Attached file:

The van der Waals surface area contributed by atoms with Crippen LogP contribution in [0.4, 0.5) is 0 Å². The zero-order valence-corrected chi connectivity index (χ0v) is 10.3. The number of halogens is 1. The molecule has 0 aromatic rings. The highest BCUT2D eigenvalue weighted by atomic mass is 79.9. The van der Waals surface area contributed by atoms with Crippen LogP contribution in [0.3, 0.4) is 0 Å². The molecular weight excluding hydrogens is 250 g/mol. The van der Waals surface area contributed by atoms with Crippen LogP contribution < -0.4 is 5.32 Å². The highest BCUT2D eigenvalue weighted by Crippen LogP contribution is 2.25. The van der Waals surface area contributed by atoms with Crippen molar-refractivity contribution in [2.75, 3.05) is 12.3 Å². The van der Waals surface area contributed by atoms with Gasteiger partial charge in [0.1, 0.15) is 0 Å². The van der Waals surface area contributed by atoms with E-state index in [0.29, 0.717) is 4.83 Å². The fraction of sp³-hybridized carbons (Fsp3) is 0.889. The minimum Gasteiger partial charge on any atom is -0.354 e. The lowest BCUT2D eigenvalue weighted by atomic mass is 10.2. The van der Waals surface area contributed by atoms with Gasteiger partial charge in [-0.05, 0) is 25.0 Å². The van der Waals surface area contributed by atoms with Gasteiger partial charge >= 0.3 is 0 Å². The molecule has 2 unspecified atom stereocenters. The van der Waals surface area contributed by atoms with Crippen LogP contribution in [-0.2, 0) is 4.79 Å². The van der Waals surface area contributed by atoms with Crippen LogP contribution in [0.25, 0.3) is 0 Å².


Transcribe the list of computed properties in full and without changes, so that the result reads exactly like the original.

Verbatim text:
The van der Waals surface area contributed by atoms with Crippen LogP contribution in [0.4, 0.5) is 0 Å². The zero-order valence-corrected chi connectivity index (χ0v) is 10.3. The number of halogens is 1. The molecule has 0 aromatic rings. The highest BCUT2D eigenvalue weighted by atomic mass is 79.9. The van der Waals surface area contributed by atoms with Crippen LogP contribution in [0.3, 0.4) is 0 Å². The molecular weight excluding hydrogens is 250 g/mol. The van der Waals surface area contributed by atoms with Crippen LogP contribution < -0.4 is 5.32 Å². The highest BCUT2D eigenvalue weighted by Crippen LogP contribution is 2.25. The van der Waals surface area contributed by atoms with Crippen molar-refractivity contribution in [2.75, 3.05) is 12.3 Å². The van der Waals surface area contributed by atoms with Gasteiger partial charge in [0.1, 0.15) is 0 Å². The van der Waals surface area contributed by atoms with E-state index in [0.29, 0.717) is 4.83 Å². The fraction of sp³-hybridized carbons (Fsp3) is 0.889. The minimum Gasteiger partial charge on any atom is -0.354 e. The lowest BCUT2D eigenvalue weighted by atomic mass is 10.2. The van der Waals surface area contributed by atoms with Gasteiger partial charge in [-0.05, 0) is 25.0 Å². The van der Waals surface area contributed by atoms with Gasteiger partial charge >= 0.3 is 0 Å². The molecule has 2 unspecified atom stereocenters. The van der Waals surface area contributed by atoms with Crippen LogP contribution in [-0.2, 0) is 4.79 Å². The van der Waals surface area contributed by atoms with Crippen LogP contribution in [0.25, 0.3) is 0 Å².